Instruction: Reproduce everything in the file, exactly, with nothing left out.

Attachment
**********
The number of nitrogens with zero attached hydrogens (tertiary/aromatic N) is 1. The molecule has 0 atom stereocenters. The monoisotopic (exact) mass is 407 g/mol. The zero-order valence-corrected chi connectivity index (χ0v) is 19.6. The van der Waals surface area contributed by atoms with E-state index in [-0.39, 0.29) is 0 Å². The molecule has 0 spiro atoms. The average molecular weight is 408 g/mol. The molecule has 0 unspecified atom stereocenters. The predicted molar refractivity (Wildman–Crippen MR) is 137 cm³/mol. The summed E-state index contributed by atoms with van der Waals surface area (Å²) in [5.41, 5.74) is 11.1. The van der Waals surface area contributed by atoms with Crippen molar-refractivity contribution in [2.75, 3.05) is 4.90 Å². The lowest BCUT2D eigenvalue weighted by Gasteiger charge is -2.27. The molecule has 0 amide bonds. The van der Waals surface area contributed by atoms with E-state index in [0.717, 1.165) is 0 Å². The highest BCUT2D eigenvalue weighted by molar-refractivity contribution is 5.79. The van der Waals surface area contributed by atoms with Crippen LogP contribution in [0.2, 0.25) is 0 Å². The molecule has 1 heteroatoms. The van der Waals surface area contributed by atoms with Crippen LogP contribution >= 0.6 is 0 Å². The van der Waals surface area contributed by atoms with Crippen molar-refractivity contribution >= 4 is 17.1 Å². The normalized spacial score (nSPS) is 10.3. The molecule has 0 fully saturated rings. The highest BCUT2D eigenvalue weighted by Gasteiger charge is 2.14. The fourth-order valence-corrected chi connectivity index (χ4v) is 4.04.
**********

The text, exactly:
The number of nitrogens with zero attached hydrogens (tertiary/aromatic N) is 1. The molecule has 0 atom stereocenters. The monoisotopic (exact) mass is 407 g/mol. The zero-order valence-corrected chi connectivity index (χ0v) is 19.6. The van der Waals surface area contributed by atoms with E-state index in [-0.39, 0.29) is 0 Å². The molecule has 0 spiro atoms. The average molecular weight is 408 g/mol. The molecule has 0 unspecified atom stereocenters. The predicted molar refractivity (Wildman–Crippen MR) is 137 cm³/mol. The summed E-state index contributed by atoms with van der Waals surface area (Å²) in [5.41, 5.74) is 11.1. The van der Waals surface area contributed by atoms with Crippen molar-refractivity contribution in [2.75, 3.05) is 4.90 Å². The lowest BCUT2D eigenvalue weighted by Gasteiger charge is -2.27. The molecule has 0 amide bonds. The van der Waals surface area contributed by atoms with E-state index in [0.717, 1.165) is 0 Å². The highest BCUT2D eigenvalue weighted by molar-refractivity contribution is 5.79. The van der Waals surface area contributed by atoms with Crippen LogP contribution in [0.2, 0.25) is 0 Å². The molecule has 1 heteroatoms. The van der Waals surface area contributed by atoms with Crippen LogP contribution >= 0.6 is 0 Å². The van der Waals surface area contributed by atoms with Crippen molar-refractivity contribution >= 4 is 17.1 Å². The normalized spacial score (nSPS) is 10.3. The molecule has 0 fully saturated rings. The highest BCUT2D eigenvalue weighted by Gasteiger charge is 2.14. The fourth-order valence-corrected chi connectivity index (χ4v) is 4.04.